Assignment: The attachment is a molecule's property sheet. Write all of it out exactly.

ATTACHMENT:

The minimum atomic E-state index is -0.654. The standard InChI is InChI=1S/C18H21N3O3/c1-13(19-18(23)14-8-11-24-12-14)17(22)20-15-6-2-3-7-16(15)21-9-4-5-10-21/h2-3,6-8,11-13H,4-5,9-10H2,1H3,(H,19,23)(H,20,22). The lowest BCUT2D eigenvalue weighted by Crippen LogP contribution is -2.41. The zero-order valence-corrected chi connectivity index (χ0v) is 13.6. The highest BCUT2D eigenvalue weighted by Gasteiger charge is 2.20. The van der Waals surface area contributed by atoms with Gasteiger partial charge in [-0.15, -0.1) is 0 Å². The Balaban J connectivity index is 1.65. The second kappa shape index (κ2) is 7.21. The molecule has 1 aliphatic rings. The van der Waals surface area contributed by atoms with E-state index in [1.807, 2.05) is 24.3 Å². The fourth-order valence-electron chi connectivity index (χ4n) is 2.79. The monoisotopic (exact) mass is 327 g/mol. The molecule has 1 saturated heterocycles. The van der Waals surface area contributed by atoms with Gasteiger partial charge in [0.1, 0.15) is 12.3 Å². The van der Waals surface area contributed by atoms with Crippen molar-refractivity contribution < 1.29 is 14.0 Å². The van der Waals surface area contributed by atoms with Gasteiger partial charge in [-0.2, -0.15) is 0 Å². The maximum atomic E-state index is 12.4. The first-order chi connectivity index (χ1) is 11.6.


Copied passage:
The minimum atomic E-state index is -0.654. The standard InChI is InChI=1S/C18H21N3O3/c1-13(19-18(23)14-8-11-24-12-14)17(22)20-15-6-2-3-7-16(15)21-9-4-5-10-21/h2-3,6-8,11-13H,4-5,9-10H2,1H3,(H,19,23)(H,20,22). The lowest BCUT2D eigenvalue weighted by Crippen LogP contribution is -2.41. The zero-order valence-corrected chi connectivity index (χ0v) is 13.6. The highest BCUT2D eigenvalue weighted by Gasteiger charge is 2.20. The van der Waals surface area contributed by atoms with Gasteiger partial charge in [-0.15, -0.1) is 0 Å². The Balaban J connectivity index is 1.65. The second kappa shape index (κ2) is 7.21. The molecule has 1 aliphatic rings. The van der Waals surface area contributed by atoms with E-state index in [1.807, 2.05) is 24.3 Å². The fourth-order valence-electron chi connectivity index (χ4n) is 2.79. The monoisotopic (exact) mass is 327 g/mol. The molecule has 1 saturated heterocycles. The van der Waals surface area contributed by atoms with Gasteiger partial charge in [0.1, 0.15) is 12.3 Å². The van der Waals surface area contributed by atoms with Crippen molar-refractivity contribution < 1.29 is 14.0 Å². The van der Waals surface area contributed by atoms with Gasteiger partial charge in [-0.2, -0.15) is 0 Å². The maximum atomic E-state index is 12.4. The first-order chi connectivity index (χ1) is 11.6.